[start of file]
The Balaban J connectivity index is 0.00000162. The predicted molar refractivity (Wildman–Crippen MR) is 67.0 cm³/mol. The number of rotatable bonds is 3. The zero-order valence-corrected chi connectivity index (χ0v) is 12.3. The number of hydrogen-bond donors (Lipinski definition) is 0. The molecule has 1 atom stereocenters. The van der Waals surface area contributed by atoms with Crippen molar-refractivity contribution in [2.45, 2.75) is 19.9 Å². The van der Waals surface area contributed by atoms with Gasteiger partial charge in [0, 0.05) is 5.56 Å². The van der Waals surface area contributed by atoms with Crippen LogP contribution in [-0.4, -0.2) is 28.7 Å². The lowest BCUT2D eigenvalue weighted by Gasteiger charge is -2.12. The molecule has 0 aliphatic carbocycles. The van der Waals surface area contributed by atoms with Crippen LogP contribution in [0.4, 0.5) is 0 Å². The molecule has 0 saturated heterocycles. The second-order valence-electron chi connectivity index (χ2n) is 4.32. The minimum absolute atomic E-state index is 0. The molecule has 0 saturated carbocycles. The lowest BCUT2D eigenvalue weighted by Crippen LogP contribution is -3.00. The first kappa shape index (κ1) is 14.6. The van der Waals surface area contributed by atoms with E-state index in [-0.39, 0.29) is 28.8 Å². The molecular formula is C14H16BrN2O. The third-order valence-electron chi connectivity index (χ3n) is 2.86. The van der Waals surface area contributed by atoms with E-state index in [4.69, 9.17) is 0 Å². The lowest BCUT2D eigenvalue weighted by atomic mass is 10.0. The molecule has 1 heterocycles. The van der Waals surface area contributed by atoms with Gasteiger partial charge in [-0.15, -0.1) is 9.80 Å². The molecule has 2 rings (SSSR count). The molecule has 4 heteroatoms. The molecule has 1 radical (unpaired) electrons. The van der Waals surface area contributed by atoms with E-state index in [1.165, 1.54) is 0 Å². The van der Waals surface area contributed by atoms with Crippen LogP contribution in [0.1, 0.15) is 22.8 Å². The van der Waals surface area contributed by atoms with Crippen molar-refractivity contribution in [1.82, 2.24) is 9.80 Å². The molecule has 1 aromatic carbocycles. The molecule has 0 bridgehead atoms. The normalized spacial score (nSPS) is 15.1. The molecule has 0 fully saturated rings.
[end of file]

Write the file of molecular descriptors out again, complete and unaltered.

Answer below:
The Balaban J connectivity index is 0.00000162. The predicted molar refractivity (Wildman–Crippen MR) is 67.0 cm³/mol. The number of rotatable bonds is 3. The zero-order valence-corrected chi connectivity index (χ0v) is 12.3. The number of hydrogen-bond donors (Lipinski definition) is 0. The molecule has 1 atom stereocenters. The van der Waals surface area contributed by atoms with Crippen molar-refractivity contribution in [2.45, 2.75) is 19.9 Å². The van der Waals surface area contributed by atoms with Gasteiger partial charge in [0, 0.05) is 5.56 Å². The van der Waals surface area contributed by atoms with Crippen LogP contribution in [-0.4, -0.2) is 28.7 Å². The lowest BCUT2D eigenvalue weighted by Gasteiger charge is -2.12. The molecule has 0 aliphatic carbocycles. The van der Waals surface area contributed by atoms with Crippen LogP contribution in [0.4, 0.5) is 0 Å². The molecule has 0 saturated heterocycles. The second-order valence-electron chi connectivity index (χ2n) is 4.32. The minimum absolute atomic E-state index is 0. The molecule has 0 saturated carbocycles. The lowest BCUT2D eigenvalue weighted by Crippen LogP contribution is -3.00. The first kappa shape index (κ1) is 14.6. The van der Waals surface area contributed by atoms with E-state index in [-0.39, 0.29) is 28.8 Å². The molecular formula is C14H16BrN2O. The third-order valence-electron chi connectivity index (χ3n) is 2.86. The van der Waals surface area contributed by atoms with E-state index in [4.69, 9.17) is 0 Å². The lowest BCUT2D eigenvalue weighted by atomic mass is 10.0. The molecule has 1 heterocycles. The van der Waals surface area contributed by atoms with Gasteiger partial charge in [-0.15, -0.1) is 9.80 Å². The molecule has 2 rings (SSSR count). The molecule has 4 heteroatoms. The molecule has 1 radical (unpaired) electrons. The van der Waals surface area contributed by atoms with E-state index in [1.165, 1.54) is 0 Å². The van der Waals surface area contributed by atoms with Crippen LogP contribution in [0.1, 0.15) is 22.8 Å². The van der Waals surface area contributed by atoms with Crippen molar-refractivity contribution in [1.82, 2.24) is 9.80 Å². The molecule has 1 aromatic carbocycles. The molecule has 0 bridgehead atoms. The normalized spacial score (nSPS) is 15.1. The molecule has 0 fully saturated rings.